Dear UCL students,
Yesterday you will have received an email from Rex Knight, intervening explicitly in the referendum campaign. Whatever your views on the referendum, it is shocking that UCL managers have used the resources of the College to interfere in the democratic process.
We are calling for a vote of no confidence in Malcolm Grant, because we believe that the way he is running UCL is detrimental to our ethical and academic values as a historically egalitarian university; and because we believe that Grant’s record in office – here and on a national level – has betrayed the students and staff he is supposed to represent.
In his email, Rex Knight claimed that he “fully supported” the right of students to have a debate on Malcolm Grant’s record. This is nonsense. UCL management has repeatedly attempted to stop students from ever having the right to vote on it, resorting to threats, intimidation and backroom interferences with UCLU’s democratic processes. Just before Christmas, Knight openly threatened the union with budget cuts if they tried to let students vote.
Knight claimed that our concerns about cuts to UCL departments and staff are unfounded. This is also wrong. To name only three instances:
- In 2009-10, the modern languages departments were merged without any meaningful student input, losing support staff and attacking departmental autonomy.
- At the same time, Malcolm Grant’s administration attempted to implement a 10.4% cut to the Faculty of Life Sciences, including academic and support staff redundancies
- Last year, tutorials in the English Department were effectively halved, undermining one of the main reasons that most students applied to the course.
Meanwhile, Malcolm Grant has played a leading role in lobbying for higher tuition fees at a national level, and has refused to campaign against the massive teaching grant cuts imposed by government.
Rex Knight accuses us of lying when we say that Malcolm Grant is not really committed to paying the London Living Wage. The LLW is the basic minimum required to survive in London, as calculated by the mayor’s office. After years of campaigning, Grant was embarrassed into making a vague promise to pay it, after a story hit the front page of the Evening Standard. That was fifteen months ago. Since then, the LLW has not been implemented, and Grant has outsourced all of UCL’s remaining cleaning staff – taking their pensions and sick pay away. Rex Knight’s claim is itself a lie.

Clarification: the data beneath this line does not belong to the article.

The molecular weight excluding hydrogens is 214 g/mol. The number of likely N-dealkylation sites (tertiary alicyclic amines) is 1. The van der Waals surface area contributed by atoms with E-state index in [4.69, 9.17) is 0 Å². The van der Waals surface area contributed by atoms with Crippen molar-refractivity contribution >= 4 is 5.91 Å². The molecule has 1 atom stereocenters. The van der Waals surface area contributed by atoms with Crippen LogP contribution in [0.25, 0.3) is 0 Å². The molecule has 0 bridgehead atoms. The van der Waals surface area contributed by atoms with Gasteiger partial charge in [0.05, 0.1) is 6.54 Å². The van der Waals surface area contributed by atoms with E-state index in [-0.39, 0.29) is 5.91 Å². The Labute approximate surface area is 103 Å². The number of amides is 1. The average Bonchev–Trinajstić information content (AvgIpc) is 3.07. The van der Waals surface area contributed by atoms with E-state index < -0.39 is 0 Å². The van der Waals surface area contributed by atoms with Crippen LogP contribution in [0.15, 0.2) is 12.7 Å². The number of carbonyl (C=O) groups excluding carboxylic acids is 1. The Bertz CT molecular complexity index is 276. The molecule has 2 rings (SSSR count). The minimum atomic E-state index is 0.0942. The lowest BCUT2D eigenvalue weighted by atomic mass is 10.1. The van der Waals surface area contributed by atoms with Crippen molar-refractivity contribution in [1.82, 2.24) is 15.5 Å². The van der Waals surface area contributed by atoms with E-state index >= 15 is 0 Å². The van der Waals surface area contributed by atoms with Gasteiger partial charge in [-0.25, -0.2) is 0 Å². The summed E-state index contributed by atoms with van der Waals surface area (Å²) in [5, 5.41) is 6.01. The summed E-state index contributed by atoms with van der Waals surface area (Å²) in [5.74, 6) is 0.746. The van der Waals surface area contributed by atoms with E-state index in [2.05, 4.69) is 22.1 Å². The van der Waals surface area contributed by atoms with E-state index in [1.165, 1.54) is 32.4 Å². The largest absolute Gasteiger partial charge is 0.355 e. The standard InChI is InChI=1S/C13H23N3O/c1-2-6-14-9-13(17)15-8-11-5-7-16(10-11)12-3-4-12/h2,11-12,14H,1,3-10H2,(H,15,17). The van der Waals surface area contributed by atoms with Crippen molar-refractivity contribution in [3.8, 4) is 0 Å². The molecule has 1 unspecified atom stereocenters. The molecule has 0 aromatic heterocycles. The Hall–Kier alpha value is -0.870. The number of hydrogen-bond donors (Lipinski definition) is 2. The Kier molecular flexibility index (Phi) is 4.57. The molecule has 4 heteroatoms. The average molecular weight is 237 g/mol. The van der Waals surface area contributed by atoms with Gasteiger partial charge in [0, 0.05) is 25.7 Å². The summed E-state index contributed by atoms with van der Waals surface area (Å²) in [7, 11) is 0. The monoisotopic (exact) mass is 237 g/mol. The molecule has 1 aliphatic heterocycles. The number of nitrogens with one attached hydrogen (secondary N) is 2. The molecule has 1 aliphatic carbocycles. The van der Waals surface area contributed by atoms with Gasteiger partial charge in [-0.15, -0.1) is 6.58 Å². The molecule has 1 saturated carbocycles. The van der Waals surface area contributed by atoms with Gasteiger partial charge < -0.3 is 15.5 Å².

Meanwhile, Malcolm Grant has been drawing huge salaries, peaking at £404,000 two years ago, and has tripled the number of six-figure salaried staff at UCL to 347.
In December, Malcolm Grant was appointed as the Chair of the NHS Commissioning Board, with responsibility for NHS England’s nearly £100bn budget (while staying on at UCL, working part-time). This was not “evidence of the high regard in which Grant is held”, as Knight claims – it is quite the opposite: Grant was a long way down the list of candidates for the post, and was appointed by a tiny margin by the Health Select Committee, with half the committee voting against his appointment. Rosie Cooper MP, a prominent member of the committee, has described it as follows:
“Professor Grant’s appearance at the Health Select Committee was an exposition of a man who did not have a clue about what the job entails; he failed to demonstrate any passion for the NHS; abjectly failed to substantiate his experience for the role or understanding of the NHS.”
We believe that it is inappropriate for Malcolm Grant to take up this position, in doing so associating UCL with the government’s controversial health reforms and weakening his commitment to the College.
The case that supporters of Malcolm Grant are making about his good record at UCL is a mixture of outright falsehoods, half-truths and hyperbole. For instance, Knight claims that UCL has moved up the rankings since Grant’s appointment: this isn’t true. The data quoted in Rex Knight’s letter about Shanghai Jiao Tong League Table is inaccurate: UCL is in fact at the same ranking as it was when Grant arrived in 2003 (at number 20).
UCL was a world-leading university long before Grant’s arrival and it is dishonest to imply otherwise. Suggesting that UCL was not achieving this level of excellence in research and teaching before 2003 is insulting to the staff and students who have spent decades here making UCL what it is.
It is entirely up to you as to how you vote. We will vote no to Question One, and we hope you join us in doing so.
Vote now at https://elections.uclu.org BEFORE 2pm on Thursday 26th Jan.
The No Confidence Campaign
This post and all material on this website is the stated view of the No Confidence campaign and does not necessarily reflect the opinion of other organisations or individuals.